Another participant stated:

“Many different things were interrupted. We had rolled out a new risk and needs assessment and that training and its rollout were stopped…we were in the process of also developing our regional re-entry centers, as well as some mission-focused facilities that were halted for the time being…there were several new programs that were designed that we were going to be training the staff to conduct with the individuals in custody; those all had to be stopped. We also had several new University partners that were going to be providing post-secondary education, that had to be stopped. The list goes on and on with what was disrupted with COVID.”

These examples provide valuable context about how shifts brought on by the pandemic are important to understanding decision making by correctional staff at the time. While staff buy-in for new initiatives in our sample was high, for example, they realized that programs they wanted to support were stalled–essentially held in abeyance–based on the massive undertaking of managing the pandemic. While exhausted, respondents were also generally proud of their efforts to identify and implement creative and targeted solutions to complex problems during the first year of the pandemic. In a time when participants felt they were being overburdened with new tasks, constant changes in available information, and a resource deficit, they felt they handled the situation as best they could. These efforts resulted in careful thought and attention among participants towards broader lessons learned for prison management. In the final section, we review the data on policy considerations moving forward.

Lessons learned

Table 5 outlines how agencies crafted their policy responses to COVID based on the survey data. Consistent with the CDC’s operational preparedness guidelines, there was a great deal of communication with public health. Nearly two-thirds of agencies said they communicated daily with local or state public health boards, while the remaining agencies said they communicated weekly or monthly. Sixty-four percent of the agencies said they implemented the National Incident Management System (NIMS), which permitted collaborative cross-agency critical response capabilities to respond to the pandemic. Owing to the unique challenges presented by the pandemic, very few agencies indicated their existing communicative disease policies were sufficient. Thirty percent of agencies devised entirely new policies to respond to the pandemic while 63 percent relied on a combination of new and existing policy.

Table 5 Policy responses to COVID

The focus group data reinforce these collaborative efforts. Respondents believed that the success of maintaining operations during the pandemic was intimately linked to collaborations with other personnel, institutions, agencies, and community partners. As described by one respondent:

“It was vastly important…that all of the different disciplines, whether it’s in the county or state system, really had to come together, communicate effectively, and work closely with one another. The pandemic really showed the importance of that.”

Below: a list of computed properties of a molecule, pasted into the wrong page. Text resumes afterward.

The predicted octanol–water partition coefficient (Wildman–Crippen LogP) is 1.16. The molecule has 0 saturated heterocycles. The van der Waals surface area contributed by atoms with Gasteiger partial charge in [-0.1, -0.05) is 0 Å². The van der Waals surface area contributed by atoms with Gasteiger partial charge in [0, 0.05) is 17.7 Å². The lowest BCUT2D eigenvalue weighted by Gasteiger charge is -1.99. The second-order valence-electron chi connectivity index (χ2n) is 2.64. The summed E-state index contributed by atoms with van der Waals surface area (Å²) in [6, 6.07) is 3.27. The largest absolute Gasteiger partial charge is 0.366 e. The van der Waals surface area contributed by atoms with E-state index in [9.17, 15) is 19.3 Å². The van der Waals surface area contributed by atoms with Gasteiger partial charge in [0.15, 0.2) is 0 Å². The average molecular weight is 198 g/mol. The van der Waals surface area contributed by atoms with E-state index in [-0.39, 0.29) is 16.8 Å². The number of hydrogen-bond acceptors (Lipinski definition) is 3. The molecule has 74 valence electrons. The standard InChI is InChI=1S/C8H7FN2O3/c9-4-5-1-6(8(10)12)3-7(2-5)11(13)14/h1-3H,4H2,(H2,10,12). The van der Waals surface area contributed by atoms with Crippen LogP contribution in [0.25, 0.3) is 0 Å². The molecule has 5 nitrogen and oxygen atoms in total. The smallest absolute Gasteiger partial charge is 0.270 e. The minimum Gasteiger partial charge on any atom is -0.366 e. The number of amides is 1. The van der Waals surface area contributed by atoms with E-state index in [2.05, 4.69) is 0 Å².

Such reflections emphasized the importance of engaging with scientists and public health experts, and further highlights the importance and impact of information sharing on decision-making. One participant described how this looked in practice:

“Our meetings were not just with correctional practitioners. For us, we had the [state] Department of Health epidemiologists on every call…we had that connection to public health, connection to the broader focus of state government. This was really, really important because continuity of message, and making sure that the message got out as quickly as we could get it out, before it turned to rumor.”

Another respondent explained further:

“One of the things we learned is that teamwork was very important. As we worked with our partners from the [state] Department of Health, we brought them in to the fold very early on, and they visited with us on a weekly basis with our epidemiologists. They looked at every quarantine situation, they staffed critical staff with our nurses, every incident that we had of COVID early on and throughout the pandemic…they’ve worked really well with us in terms of sending nurses to assist us, they worked with us on vaccination clinics down the road. We found that working with those partners really made a big difference for us.”

Thus, moving forward, respondents believed that such collaborations are important to continue to nurture and expand upon. From the perspective of participants sampled in our study, agencies should be committed to fostering a culture of interdisciplinary collaboration, networking, and information sharing.

Another lesson learned was that even though pandemic circumstances were perceived as stressful, respondents generally felt the pandemic became a catalyst for necessary and continuing expansion and growth. As explained by one focus group participant:

“We became very cognizant that our policies were outdated, and that we had not really taken a sharp keen eye and taken a look at them. This [COVID] created a whole new policy initiative for us, not only did we have to create new policies related to COVID, we had to look at our existing policy structures, some of which hadn’t been updated since the 90s. Now we have a structure that we are analyzing each one of our policies annually. It really made us take a look at, ‘okay, what really works for corrections now, during COVID, as well as post COVID?’ It was an eye-opening experience when it comes to policies for us.”